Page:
Today, the use of terms such as heteroflexible and pansexual reflect the fact that it is now fairly common for people to think of sexual orientation in this way. However, many people still tend to think of sexual identity as set and consistent. The model of sexual orientation and identity that Kinsey popularized assumes that sexual attraction remains constant throughout the lifespan, that it does not shift and change.

Psychologist Lisa Diamond’s research, though it focuses on women’s sexuality, presents an alternative way to think about sexual identity for people of all genders. Diamond looked at sexual orientation and attraction from a multi-discipline approach without giving precedent to either cultural or biological influence. She found that for some people, sexual attraction, and therefore sexual identity, was simply not consistent. This does not mean that sexual orientation is a choice, but it does mean that sexual orientation is likely to be much more complex than Kinsey’s continuum implies.

Diamond offers an alternative way to look at sexual categories, suggesting that instead of focusing on the gender of attraction, sexual categories could focus on whether same-sex desire is exclusive or non-exclusive. This adds a new dimension to sexual identity, as it allows for the fact that sexual exclusivity or non-exclusivity can vary from high to low and be impacted by environmental factors, such as specific relationships. This additional dimension to sexual attraction reduces the impulse to define attraction as “authentic” or “inauthentic.” In other words, all attraction can be authentic. It just may not fit on a continuum in the way that it was previously thought to.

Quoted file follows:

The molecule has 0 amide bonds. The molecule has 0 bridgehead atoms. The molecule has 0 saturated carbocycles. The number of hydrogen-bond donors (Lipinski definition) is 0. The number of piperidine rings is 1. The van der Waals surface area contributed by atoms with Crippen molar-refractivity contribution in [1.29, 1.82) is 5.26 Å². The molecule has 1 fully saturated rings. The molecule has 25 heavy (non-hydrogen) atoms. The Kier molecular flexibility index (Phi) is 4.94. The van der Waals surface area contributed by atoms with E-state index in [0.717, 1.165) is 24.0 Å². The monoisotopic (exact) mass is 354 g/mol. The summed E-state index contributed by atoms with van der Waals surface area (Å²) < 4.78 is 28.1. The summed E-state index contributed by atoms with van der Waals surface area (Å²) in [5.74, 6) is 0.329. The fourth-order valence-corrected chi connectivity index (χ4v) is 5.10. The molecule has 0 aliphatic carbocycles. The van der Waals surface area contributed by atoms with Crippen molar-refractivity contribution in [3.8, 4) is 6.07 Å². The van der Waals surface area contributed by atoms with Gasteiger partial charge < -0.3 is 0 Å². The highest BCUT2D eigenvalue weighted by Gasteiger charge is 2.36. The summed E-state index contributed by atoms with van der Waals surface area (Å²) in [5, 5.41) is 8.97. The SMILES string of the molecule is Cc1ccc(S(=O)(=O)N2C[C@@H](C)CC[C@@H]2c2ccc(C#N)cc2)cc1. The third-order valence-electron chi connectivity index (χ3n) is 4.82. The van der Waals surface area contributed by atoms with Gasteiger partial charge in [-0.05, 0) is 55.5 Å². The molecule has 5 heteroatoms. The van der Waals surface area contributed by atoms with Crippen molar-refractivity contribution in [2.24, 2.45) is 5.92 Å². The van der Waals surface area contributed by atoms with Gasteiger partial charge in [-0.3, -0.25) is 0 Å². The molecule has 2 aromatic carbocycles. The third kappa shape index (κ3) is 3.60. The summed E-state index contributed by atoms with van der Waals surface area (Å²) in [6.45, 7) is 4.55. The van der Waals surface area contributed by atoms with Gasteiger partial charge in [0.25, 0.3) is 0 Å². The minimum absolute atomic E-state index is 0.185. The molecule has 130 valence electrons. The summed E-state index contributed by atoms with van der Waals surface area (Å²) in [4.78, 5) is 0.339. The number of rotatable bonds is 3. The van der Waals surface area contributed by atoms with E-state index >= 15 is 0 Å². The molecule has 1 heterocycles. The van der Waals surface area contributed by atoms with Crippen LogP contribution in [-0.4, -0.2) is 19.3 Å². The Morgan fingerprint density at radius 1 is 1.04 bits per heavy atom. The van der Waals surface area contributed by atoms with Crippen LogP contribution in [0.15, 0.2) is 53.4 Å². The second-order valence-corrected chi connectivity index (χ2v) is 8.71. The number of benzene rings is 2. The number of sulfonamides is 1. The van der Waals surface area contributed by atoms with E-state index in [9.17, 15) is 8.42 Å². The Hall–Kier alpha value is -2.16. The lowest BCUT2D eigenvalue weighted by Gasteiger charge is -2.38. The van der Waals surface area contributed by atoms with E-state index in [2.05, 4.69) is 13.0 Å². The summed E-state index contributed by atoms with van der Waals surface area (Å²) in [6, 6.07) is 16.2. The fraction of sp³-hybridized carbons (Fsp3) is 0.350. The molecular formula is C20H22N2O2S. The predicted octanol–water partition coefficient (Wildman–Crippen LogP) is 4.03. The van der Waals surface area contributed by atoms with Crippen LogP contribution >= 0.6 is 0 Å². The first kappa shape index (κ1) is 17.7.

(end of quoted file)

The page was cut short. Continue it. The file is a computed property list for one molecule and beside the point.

When an individual comes out as gay or lesbian later in life, perhaps while in a heterosexual marriage or partnership, there is often an assumption that the individual never really loved the partner, only “pretended” to be straight, or was using the marriage or partnership in order to have a family. These assumptions, however, are based on the premise that sexual attraction is consistent and that only some desires are authentic. When Diamond’s dimension to sexual orientation is considered, the story can be viewed in a different light. Instead of simply being viewed as gay or lesbian, the person can be described as nonexclusive gay or lesbian. The desire experienced was not inauthentic. Rather, a shift in sexual attraction was experienced, because sometimes sexual attraction shifts.